The US State Department has issued a statement praising the talks between South and North Korea earlier this week as a “positive development,” praising them as a “good first step” toward more substantive talks.
The talks began on Tuesday in the demilitarized zone, the first direct talks in over two years, and concluded amicably, with North Korea agreeing to attend the Winter Olympics, and both sides agreeing to meet again in the future.
While talks on general reduction of tensions and Olympics went very smoothly, the question of nuclear disarmament appears to be a thorny issue, with the US pushing it as the top priority, and North Korea rebuking officials from the South over the matter.
North Korea says the nuclear weapons aren’t aimed at South Korea in the first place, so bilateral talks aren’t the place to address them. The State Department continued to insist nuclear disarmament must be the goal.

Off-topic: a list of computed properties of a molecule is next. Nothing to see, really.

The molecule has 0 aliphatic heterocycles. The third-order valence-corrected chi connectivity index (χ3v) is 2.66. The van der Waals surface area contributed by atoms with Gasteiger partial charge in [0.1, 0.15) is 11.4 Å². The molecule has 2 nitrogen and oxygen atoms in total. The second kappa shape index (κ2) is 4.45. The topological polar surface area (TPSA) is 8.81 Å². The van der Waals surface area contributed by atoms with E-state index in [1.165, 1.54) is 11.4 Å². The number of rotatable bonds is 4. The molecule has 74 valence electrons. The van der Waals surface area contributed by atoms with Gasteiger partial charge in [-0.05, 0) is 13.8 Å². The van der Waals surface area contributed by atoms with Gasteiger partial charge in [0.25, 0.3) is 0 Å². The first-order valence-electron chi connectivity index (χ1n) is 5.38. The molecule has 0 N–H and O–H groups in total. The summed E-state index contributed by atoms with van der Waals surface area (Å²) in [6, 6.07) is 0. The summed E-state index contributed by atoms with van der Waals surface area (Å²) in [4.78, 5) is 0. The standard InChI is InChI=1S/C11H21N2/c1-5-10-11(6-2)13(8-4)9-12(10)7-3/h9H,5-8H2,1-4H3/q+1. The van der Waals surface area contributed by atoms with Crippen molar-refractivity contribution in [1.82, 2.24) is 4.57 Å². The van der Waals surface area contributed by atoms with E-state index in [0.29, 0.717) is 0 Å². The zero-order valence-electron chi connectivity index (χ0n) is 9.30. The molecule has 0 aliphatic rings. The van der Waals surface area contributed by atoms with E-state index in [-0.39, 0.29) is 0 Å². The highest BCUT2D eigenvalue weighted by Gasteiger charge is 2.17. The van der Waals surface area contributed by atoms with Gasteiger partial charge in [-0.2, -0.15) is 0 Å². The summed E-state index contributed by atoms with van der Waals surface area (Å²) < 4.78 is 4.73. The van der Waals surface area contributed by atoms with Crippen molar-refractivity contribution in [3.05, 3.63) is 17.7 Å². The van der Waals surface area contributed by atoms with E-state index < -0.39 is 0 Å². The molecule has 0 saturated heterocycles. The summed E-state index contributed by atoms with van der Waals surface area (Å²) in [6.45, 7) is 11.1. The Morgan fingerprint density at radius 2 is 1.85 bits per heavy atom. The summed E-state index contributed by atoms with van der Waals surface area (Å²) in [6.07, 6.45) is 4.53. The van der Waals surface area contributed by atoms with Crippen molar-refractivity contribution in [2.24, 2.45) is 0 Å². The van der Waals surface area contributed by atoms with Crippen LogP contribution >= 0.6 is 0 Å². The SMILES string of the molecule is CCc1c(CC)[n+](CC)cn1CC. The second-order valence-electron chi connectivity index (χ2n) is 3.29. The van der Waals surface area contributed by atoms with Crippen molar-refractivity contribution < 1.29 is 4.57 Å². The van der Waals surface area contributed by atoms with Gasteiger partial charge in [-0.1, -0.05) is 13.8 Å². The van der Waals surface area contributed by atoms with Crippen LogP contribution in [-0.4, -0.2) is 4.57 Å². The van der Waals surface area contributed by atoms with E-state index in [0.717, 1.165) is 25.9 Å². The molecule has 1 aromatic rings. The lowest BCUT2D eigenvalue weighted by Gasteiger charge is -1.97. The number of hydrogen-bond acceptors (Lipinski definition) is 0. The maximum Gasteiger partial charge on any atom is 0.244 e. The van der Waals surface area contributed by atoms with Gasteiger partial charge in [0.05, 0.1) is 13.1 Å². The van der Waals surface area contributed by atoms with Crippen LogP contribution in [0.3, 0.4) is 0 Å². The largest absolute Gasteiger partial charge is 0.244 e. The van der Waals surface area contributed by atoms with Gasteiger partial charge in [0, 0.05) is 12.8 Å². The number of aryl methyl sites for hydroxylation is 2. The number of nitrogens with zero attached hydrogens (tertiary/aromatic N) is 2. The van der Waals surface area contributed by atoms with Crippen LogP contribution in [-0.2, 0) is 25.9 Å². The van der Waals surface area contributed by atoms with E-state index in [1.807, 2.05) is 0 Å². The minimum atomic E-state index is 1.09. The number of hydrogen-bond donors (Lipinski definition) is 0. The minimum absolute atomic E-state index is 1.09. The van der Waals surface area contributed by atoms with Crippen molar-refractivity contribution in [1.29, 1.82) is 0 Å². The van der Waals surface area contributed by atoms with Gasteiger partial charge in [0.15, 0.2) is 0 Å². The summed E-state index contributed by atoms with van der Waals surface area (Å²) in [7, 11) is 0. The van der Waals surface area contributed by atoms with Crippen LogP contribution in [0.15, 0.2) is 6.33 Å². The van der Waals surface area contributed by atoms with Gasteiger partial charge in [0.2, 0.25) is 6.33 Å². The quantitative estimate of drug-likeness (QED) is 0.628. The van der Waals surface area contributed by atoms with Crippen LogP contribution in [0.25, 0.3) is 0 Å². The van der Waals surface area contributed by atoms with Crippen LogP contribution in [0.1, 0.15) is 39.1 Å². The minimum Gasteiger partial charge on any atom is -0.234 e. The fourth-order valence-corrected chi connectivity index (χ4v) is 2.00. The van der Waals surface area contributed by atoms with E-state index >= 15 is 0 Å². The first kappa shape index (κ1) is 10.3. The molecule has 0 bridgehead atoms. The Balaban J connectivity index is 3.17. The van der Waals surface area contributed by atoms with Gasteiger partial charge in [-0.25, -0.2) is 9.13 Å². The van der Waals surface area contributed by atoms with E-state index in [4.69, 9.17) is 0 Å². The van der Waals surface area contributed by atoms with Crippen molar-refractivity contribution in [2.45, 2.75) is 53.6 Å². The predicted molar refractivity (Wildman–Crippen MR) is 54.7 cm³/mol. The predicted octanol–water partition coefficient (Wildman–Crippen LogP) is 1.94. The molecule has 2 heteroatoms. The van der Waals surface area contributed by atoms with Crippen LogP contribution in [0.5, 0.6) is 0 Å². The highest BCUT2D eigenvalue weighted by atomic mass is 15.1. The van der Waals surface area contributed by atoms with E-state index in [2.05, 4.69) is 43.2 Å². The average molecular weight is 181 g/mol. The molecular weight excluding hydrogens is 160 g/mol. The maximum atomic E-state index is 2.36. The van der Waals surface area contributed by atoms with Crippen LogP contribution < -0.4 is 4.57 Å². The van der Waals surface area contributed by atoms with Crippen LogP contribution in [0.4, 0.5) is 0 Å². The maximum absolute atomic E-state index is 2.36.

But whether South Korea intends to keep pushing the nuclear issue isn’t clear, as officials conceded they have policy differences with the US, and don’t necessarily see eye-to-eye on questions of diplomacy.
That’s putting it mildly, as the US has struggled with whether talks should happen at all, and despite expressing openness to participating has often preconditioned that on North Korea unilaterally disarming beforehand.
South Korea’s President Moon has committed to the idea of diplomacy since his election, and seems likely to continue the talks with or without US blessing. For now, at least, US officials seem to be fine with allowing the talks to continue that way.
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